Learn How to Invest Safely in the Forex Market

You’ve probably heard plenty of statistics regarding the success rates of foreign exchange traders. While they can vary from source to source, the general consensus is that forex traders have anywhere from a 90-95% chance of going bankrupt in their search for a sea of profits.

These numbers, though, don’t tell the whole story. In fact, most of these statistics are put together to show the difficulty of foreign exchange, when in reality they show only one thing: those who jump into the foreign exchange market simply aren’t ready to deal with the complexities of the marketplace.

To trade safely means that an investor need shield themselves from unnecessary risk. This, of course, is actually very easy to do, however it does require some careful study into the mechanics of the market, and how everything from the news reports, to the market, to each individual broker and trader are connected.

The Spread: A Thing to Fear
Most new investors fail to take into account the most dangerous part of any financial services industry: fees. In the foreign exchange market, the fees aren’t exactly fees, but a very small percentage of each trade known as the spread, or the difference in price between bid and ask.

While the spread is very small, often less than a few pips, over time the spreads become a bottomless drain on the accounts of new investors. In order to see this phenomenon firsthand, we’ll explore two example traders: Jim and Bob.

Jim is a novice foreign exchange trader who is interested in scalping, a trading scheme in which the trader seeks very small, but frequent winning trades. This trading strategy requires Jim to place as many as 10 trades per day, with a take profit set at 7 pips per trade. Thus, in order for Jim to reach his take profit, the pair must move in his favor by 10 pips, or the total take profit plus the spread costs on each trade.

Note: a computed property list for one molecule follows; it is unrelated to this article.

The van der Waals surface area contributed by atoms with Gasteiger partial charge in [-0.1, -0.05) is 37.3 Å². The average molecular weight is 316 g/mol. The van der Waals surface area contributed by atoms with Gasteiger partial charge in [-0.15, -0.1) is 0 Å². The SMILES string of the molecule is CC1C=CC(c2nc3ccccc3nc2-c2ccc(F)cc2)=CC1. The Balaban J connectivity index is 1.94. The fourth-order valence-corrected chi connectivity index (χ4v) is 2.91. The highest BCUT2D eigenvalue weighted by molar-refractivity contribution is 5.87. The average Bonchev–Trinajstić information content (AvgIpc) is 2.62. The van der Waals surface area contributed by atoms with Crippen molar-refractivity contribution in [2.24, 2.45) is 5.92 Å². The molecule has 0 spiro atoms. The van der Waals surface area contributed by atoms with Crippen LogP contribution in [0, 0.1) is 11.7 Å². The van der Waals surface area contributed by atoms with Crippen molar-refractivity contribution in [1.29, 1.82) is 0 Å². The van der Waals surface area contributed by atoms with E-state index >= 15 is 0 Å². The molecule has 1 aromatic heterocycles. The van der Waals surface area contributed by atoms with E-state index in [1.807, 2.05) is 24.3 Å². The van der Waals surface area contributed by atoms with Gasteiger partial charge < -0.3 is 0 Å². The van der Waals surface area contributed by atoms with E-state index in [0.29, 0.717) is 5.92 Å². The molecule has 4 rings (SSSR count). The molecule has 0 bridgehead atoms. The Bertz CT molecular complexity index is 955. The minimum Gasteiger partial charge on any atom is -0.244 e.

However, to reach his 10 pip stop loss, the trade need only reverse seven pips in the direction in which he has not wagered. As a result, a market that is equally likely to rise and fall by to 10 pips, Jim will win roughly 30% of all trades, and lose 70% of all trades, resulting in profitability of negative 40% each time he cycles through his trading balance.

Contrast Jim’s position to that of Bob, who is also a novice, but one who is far more interested in the long-term investment horizon. When Bob places a trade, he seeks out some 100 pips in profit, meaning that the spread of 3 pips makes up only 3% of his take profit, and only disadvantages him by 3% in his stop loss. Thus, the market must move up 103 pips and down only 97 pips for Jim to win or lose 100 pips.

Making Sense of Spreads and Volatility
Even in the bearish of the bear markets, it would be irrational to expect that you could, with any accuracy, avoid a 7 pip reversal in the general market trend. On the flip-side, however, it is far less likely that a trader will see a 100 pip decline against a strong, bearish trend.

With that very basic understanding in place, it starts to make sense why so many traders fail in the foreign exchange markets. They invest irrationally, betting rather than investing and using timeframes that are not only poor for inexperienced investors, but also unforgiving in the spreads. The simple fact of the matter is that short-term forex trading is gambling—even casinos don’t take a 30% cut of each spin of the roulette wheel, though your forex broker might!

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